CS: We’ll be seeing a lot of Capucine. I brought her in as a conscious effort to expand Swampy’s supporting cast a bit, especially since we just had a great arc from Scott Snyder that featured Abby Arcane pretty heavily before my run began. I think Alec is ready to make some new friends, and he could do worse than a cool thousand-year-old assassin lady from France. Capucine has a pretty neat backstory (if I do say so myself), and I’m looking forward to teasing out bits and pieces of it over the next several months.
DCN: Let’s talk about the big bad for this first arc, Seeder. As this arc has progressed, we’ve seen Seeder attempt to help people with his powers rather than hinder them. Can you tell us anything about Seeder’s motivations, and what this seemingly positive initiative brings to him as a character?
CS: Seeder is pretty complicated. We’ll learn more about him in issue #24. His motivations do appear to be fairly noble, as you point out, but you know what they say about the road to Hell. I think the Seeder/Swamp Thing dynamic plays out in a really cool way—what we’ve seen teased so far is just the start of where it eventually goes. I don’t want him to just be a typical “bad guy.” It’ll go deeper than that, and I can’t wait to see what people think.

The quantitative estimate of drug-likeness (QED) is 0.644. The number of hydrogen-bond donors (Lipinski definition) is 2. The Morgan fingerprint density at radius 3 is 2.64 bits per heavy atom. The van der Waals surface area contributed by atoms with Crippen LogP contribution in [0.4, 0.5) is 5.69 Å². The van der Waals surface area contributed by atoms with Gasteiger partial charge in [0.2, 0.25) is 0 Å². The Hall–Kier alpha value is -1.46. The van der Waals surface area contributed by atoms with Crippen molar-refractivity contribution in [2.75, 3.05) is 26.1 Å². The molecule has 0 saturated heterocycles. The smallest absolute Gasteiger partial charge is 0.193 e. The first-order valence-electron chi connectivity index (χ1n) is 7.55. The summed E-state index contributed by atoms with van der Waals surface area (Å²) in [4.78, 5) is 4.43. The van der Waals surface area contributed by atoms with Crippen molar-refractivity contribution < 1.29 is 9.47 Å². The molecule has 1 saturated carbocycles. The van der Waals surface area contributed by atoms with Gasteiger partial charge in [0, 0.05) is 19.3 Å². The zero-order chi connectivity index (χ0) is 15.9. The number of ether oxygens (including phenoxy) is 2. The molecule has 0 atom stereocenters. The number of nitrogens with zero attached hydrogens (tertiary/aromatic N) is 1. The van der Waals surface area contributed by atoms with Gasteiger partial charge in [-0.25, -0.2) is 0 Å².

DCN: With such a clean slate in front of you, could you tell us about some of the themes and motifs you plan to continue writing about in this series?
CS: The Red Lanterns are by their nature pretty damaged individuals—if they weren’t, they wouldn’t be Red Lanterns in the first place. They’re all looking for some sort of equilibrium; trying to balance some of the awful things that have happened to them (and their corresponding desire for revenge) against their need to move forward in this strange new existence that has found them. I mean, they live on an empty, ugly planet with a blood lake as its one prominent feature, and zip out into space from time to time to participate in gigantic, universe-changing battles. It’s weird. So, while I want to keep the huge scale of the stories intact, I also want to delve down a bit and see how these guys work day-to-day. It can’t be all RRAAGGEE all the time, right?
DCN: Can you talk a bit about the positives of working with such a large cast of characters?